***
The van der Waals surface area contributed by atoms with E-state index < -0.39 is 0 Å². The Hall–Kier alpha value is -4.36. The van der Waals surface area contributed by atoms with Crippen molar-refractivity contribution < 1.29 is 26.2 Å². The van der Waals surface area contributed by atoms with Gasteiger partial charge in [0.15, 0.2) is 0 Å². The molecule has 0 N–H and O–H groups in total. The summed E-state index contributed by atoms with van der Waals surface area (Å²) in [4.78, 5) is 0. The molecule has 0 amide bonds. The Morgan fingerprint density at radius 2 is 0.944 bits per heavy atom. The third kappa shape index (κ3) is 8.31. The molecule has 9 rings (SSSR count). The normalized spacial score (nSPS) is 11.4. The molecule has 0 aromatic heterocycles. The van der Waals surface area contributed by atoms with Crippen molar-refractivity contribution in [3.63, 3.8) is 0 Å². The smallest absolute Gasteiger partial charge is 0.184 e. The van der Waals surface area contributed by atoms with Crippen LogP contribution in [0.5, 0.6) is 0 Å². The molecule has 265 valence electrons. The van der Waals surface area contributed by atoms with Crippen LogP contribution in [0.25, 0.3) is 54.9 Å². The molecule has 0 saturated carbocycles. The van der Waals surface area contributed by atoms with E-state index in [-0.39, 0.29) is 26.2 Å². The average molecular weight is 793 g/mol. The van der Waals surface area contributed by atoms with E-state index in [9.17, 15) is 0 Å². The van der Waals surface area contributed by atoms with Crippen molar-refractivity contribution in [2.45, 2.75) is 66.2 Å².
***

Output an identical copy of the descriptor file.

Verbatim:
The van der Waals surface area contributed by atoms with E-state index < -0.39 is 0 Å². The Hall–Kier alpha value is -4.36. The van der Waals surface area contributed by atoms with Crippen molar-refractivity contribution < 1.29 is 26.2 Å². The van der Waals surface area contributed by atoms with Gasteiger partial charge in [0.15, 0.2) is 0 Å². The molecule has 0 N–H and O–H groups in total. The summed E-state index contributed by atoms with van der Waals surface area (Å²) in [4.78, 5) is 0. The molecule has 0 amide bonds. The Morgan fingerprint density at radius 2 is 0.944 bits per heavy atom. The third kappa shape index (κ3) is 8.31. The molecule has 9 rings (SSSR count). The normalized spacial score (nSPS) is 11.4. The molecule has 0 aromatic heterocycles. The van der Waals surface area contributed by atoms with Crippen molar-refractivity contribution in [3.63, 3.8) is 0 Å². The smallest absolute Gasteiger partial charge is 0.184 e. The van der Waals surface area contributed by atoms with Crippen LogP contribution in [0.5, 0.6) is 0 Å². The molecule has 265 valence electrons. The van der Waals surface area contributed by atoms with Crippen LogP contribution in [0.25, 0.3) is 54.9 Å². The molecule has 0 saturated carbocycles. The van der Waals surface area contributed by atoms with E-state index in [-0.39, 0.29) is 26.2 Å². The average molecular weight is 793 g/mol. The van der Waals surface area contributed by atoms with E-state index in [9.17, 15) is 0 Å². The van der Waals surface area contributed by atoms with Crippen molar-refractivity contribution in [2.45, 2.75) is 66.2 Å².